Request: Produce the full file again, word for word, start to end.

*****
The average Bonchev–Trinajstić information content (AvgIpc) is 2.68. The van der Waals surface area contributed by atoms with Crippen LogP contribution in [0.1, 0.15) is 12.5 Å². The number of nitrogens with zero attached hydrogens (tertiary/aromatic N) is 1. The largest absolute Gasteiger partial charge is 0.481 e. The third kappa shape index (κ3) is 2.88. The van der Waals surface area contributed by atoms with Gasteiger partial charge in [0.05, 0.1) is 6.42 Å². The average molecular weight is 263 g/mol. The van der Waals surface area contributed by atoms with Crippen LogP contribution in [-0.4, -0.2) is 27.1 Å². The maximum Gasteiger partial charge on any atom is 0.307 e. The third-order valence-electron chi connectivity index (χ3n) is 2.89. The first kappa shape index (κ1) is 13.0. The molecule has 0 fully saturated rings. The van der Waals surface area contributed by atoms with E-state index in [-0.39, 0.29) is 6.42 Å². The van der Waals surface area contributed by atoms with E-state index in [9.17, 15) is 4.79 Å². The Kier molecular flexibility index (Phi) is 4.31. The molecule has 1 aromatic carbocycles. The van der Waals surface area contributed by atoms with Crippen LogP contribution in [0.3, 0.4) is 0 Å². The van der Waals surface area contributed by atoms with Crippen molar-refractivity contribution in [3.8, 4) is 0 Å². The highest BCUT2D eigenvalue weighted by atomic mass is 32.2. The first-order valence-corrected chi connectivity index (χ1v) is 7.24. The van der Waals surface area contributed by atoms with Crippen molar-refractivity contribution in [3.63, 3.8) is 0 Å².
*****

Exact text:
The average Bonchev–Trinajstić information content (AvgIpc) is 2.68. The van der Waals surface area contributed by atoms with Crippen LogP contribution in [0.1, 0.15) is 12.5 Å². The number of nitrogens with zero attached hydrogens (tertiary/aromatic N) is 1. The largest absolute Gasteiger partial charge is 0.481 e. The third kappa shape index (κ3) is 2.88. The van der Waals surface area contributed by atoms with Gasteiger partial charge in [0.05, 0.1) is 6.42 Å². The average molecular weight is 263 g/mol. The van der Waals surface area contributed by atoms with Crippen LogP contribution in [-0.4, -0.2) is 27.1 Å². The maximum Gasteiger partial charge on any atom is 0.307 e. The third-order valence-electron chi connectivity index (χ3n) is 2.89. The first kappa shape index (κ1) is 13.0. The molecule has 0 fully saturated rings. The van der Waals surface area contributed by atoms with E-state index in [-0.39, 0.29) is 6.42 Å². The van der Waals surface area contributed by atoms with E-state index in [9.17, 15) is 4.79 Å². The Kier molecular flexibility index (Phi) is 4.31. The molecule has 1 aromatic carbocycles. The van der Waals surface area contributed by atoms with Crippen LogP contribution in [0.3, 0.4) is 0 Å². The van der Waals surface area contributed by atoms with Crippen molar-refractivity contribution in [3.8, 4) is 0 Å². The highest BCUT2D eigenvalue weighted by atomic mass is 32.2. The first-order valence-corrected chi connectivity index (χ1v) is 7.24. The van der Waals surface area contributed by atoms with Crippen molar-refractivity contribution in [3.63, 3.8) is 0 Å².